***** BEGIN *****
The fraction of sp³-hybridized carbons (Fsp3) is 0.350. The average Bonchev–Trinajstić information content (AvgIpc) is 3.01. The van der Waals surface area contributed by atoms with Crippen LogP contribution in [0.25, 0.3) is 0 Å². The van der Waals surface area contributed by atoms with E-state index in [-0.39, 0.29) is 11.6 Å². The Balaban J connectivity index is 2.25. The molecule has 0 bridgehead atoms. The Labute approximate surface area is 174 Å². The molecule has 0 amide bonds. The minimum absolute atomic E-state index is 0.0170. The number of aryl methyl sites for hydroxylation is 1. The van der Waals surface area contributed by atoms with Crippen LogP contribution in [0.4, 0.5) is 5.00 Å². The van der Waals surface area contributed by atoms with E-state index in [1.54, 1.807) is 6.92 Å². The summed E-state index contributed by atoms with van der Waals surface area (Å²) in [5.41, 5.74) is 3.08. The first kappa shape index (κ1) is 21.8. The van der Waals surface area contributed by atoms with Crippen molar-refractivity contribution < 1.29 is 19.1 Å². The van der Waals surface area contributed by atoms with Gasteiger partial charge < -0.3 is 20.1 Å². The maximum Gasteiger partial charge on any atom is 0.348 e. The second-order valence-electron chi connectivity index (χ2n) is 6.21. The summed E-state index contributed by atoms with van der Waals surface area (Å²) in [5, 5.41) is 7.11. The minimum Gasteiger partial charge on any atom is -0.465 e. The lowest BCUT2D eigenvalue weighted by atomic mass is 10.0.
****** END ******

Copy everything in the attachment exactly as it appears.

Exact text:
The fraction of sp³-hybridized carbons (Fsp3) is 0.350. The average Bonchev–Trinajstić information content (AvgIpc) is 3.01. The van der Waals surface area contributed by atoms with Crippen LogP contribution in [0.25, 0.3) is 0 Å². The van der Waals surface area contributed by atoms with E-state index in [-0.39, 0.29) is 11.6 Å². The Balaban J connectivity index is 2.25. The molecule has 0 bridgehead atoms. The Labute approximate surface area is 174 Å². The molecule has 0 amide bonds. The minimum absolute atomic E-state index is 0.0170. The number of aryl methyl sites for hydroxylation is 1. The van der Waals surface area contributed by atoms with Crippen LogP contribution in [0.4, 0.5) is 5.00 Å². The van der Waals surface area contributed by atoms with E-state index in [1.54, 1.807) is 6.92 Å². The summed E-state index contributed by atoms with van der Waals surface area (Å²) in [5.41, 5.74) is 3.08. The first kappa shape index (κ1) is 21.8. The van der Waals surface area contributed by atoms with Crippen molar-refractivity contribution < 1.29 is 19.1 Å². The van der Waals surface area contributed by atoms with Gasteiger partial charge < -0.3 is 20.1 Å². The maximum Gasteiger partial charge on any atom is 0.348 e. The second-order valence-electron chi connectivity index (χ2n) is 6.21. The summed E-state index contributed by atoms with van der Waals surface area (Å²) in [5, 5.41) is 7.11. The minimum Gasteiger partial charge on any atom is -0.465 e. The lowest BCUT2D eigenvalue weighted by atomic mass is 10.0.